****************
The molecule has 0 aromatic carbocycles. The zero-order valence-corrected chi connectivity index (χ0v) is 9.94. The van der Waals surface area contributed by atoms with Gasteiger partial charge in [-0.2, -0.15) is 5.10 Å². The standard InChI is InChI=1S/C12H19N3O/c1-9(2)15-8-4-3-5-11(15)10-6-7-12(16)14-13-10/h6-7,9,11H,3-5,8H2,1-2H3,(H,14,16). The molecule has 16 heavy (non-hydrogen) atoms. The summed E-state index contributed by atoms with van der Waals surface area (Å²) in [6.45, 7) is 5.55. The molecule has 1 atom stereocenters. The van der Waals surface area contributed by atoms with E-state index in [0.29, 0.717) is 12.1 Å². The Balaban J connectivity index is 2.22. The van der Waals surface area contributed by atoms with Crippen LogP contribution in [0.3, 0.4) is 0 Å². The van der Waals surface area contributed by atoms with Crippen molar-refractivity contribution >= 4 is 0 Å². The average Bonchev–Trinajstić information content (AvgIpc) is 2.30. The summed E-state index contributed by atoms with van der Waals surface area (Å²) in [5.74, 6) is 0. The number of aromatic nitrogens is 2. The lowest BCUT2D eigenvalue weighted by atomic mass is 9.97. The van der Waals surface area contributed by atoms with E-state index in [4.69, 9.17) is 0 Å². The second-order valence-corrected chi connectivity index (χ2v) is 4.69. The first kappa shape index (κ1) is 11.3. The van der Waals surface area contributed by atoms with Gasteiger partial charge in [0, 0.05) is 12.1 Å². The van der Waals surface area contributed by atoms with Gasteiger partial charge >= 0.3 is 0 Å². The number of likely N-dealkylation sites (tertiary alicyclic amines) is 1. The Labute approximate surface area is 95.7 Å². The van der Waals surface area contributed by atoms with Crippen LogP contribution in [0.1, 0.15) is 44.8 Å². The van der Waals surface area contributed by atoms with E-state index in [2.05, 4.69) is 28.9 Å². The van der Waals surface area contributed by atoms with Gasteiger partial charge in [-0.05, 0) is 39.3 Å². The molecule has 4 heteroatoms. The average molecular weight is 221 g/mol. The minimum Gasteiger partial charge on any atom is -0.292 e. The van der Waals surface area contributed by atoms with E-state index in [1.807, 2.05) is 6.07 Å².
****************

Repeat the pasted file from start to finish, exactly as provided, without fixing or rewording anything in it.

The molecule has 0 aromatic carbocycles. The zero-order valence-corrected chi connectivity index (χ0v) is 9.94. The van der Waals surface area contributed by atoms with Gasteiger partial charge in [-0.2, -0.15) is 5.10 Å². The standard InChI is InChI=1S/C12H19N3O/c1-9(2)15-8-4-3-5-11(15)10-6-7-12(16)14-13-10/h6-7,9,11H,3-5,8H2,1-2H3,(H,14,16). The molecule has 16 heavy (non-hydrogen) atoms. The summed E-state index contributed by atoms with van der Waals surface area (Å²) in [6.45, 7) is 5.55. The molecule has 1 atom stereocenters. The van der Waals surface area contributed by atoms with E-state index in [0.29, 0.717) is 12.1 Å². The Balaban J connectivity index is 2.22. The van der Waals surface area contributed by atoms with Crippen LogP contribution in [0.3, 0.4) is 0 Å². The van der Waals surface area contributed by atoms with Crippen molar-refractivity contribution >= 4 is 0 Å². The average Bonchev–Trinajstić information content (AvgIpc) is 2.30. The summed E-state index contributed by atoms with van der Waals surface area (Å²) in [5.74, 6) is 0. The number of aromatic nitrogens is 2. The lowest BCUT2D eigenvalue weighted by atomic mass is 9.97. The van der Waals surface area contributed by atoms with E-state index in [4.69, 9.17) is 0 Å². The second-order valence-corrected chi connectivity index (χ2v) is 4.69. The first kappa shape index (κ1) is 11.3. The van der Waals surface area contributed by atoms with Gasteiger partial charge in [0, 0.05) is 12.1 Å². The van der Waals surface area contributed by atoms with Gasteiger partial charge >= 0.3 is 0 Å². The number of likely N-dealkylation sites (tertiary alicyclic amines) is 1. The Labute approximate surface area is 95.7 Å². The van der Waals surface area contributed by atoms with Crippen LogP contribution in [0.1, 0.15) is 44.8 Å². The van der Waals surface area contributed by atoms with E-state index in [2.05, 4.69) is 28.9 Å². The van der Waals surface area contributed by atoms with Gasteiger partial charge in [-0.05, 0) is 39.3 Å². The molecule has 4 heteroatoms. The average molecular weight is 221 g/mol. The minimum Gasteiger partial charge on any atom is -0.292 e. The van der Waals surface area contributed by atoms with E-state index in [1.807, 2.05) is 6.07 Å².